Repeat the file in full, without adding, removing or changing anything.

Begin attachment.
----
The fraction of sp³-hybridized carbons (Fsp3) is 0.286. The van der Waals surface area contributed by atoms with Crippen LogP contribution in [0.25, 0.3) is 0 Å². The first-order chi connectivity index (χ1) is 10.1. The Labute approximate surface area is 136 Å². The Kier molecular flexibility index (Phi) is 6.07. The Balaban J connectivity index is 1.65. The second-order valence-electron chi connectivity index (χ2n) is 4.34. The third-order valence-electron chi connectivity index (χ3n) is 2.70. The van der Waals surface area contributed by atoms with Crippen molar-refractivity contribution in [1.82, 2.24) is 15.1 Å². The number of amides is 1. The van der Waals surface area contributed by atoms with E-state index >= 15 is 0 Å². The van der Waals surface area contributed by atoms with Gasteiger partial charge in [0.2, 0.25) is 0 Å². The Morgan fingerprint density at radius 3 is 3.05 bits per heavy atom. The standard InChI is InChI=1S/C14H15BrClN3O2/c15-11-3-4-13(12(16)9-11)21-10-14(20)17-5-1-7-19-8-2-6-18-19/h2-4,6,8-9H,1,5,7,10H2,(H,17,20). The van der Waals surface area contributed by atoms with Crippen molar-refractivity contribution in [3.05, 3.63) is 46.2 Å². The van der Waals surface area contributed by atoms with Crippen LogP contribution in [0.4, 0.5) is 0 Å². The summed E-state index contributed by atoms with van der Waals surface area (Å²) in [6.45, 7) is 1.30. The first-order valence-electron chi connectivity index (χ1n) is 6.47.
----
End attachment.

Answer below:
The fraction of sp³-hybridized carbons (Fsp3) is 0.286. The van der Waals surface area contributed by atoms with Crippen LogP contribution in [0.25, 0.3) is 0 Å². The first-order chi connectivity index (χ1) is 10.1. The Labute approximate surface area is 136 Å². The Kier molecular flexibility index (Phi) is 6.07. The Balaban J connectivity index is 1.65. The second-order valence-electron chi connectivity index (χ2n) is 4.34. The third-order valence-electron chi connectivity index (χ3n) is 2.70. The van der Waals surface area contributed by atoms with Crippen molar-refractivity contribution in [1.82, 2.24) is 15.1 Å². The number of amides is 1. The van der Waals surface area contributed by atoms with E-state index >= 15 is 0 Å². The van der Waals surface area contributed by atoms with Gasteiger partial charge in [0.2, 0.25) is 0 Å². The Morgan fingerprint density at radius 3 is 3.05 bits per heavy atom. The standard InChI is InChI=1S/C14H15BrClN3O2/c15-11-3-4-13(12(16)9-11)21-10-14(20)17-5-1-7-19-8-2-6-18-19/h2-4,6,8-9H,1,5,7,10H2,(H,17,20). The van der Waals surface area contributed by atoms with Crippen molar-refractivity contribution in [3.05, 3.63) is 46.2 Å². The van der Waals surface area contributed by atoms with Crippen LogP contribution in [0.4, 0.5) is 0 Å². The summed E-state index contributed by atoms with van der Waals surface area (Å²) in [6.45, 7) is 1.30. The first-order valence-electron chi connectivity index (χ1n) is 6.47.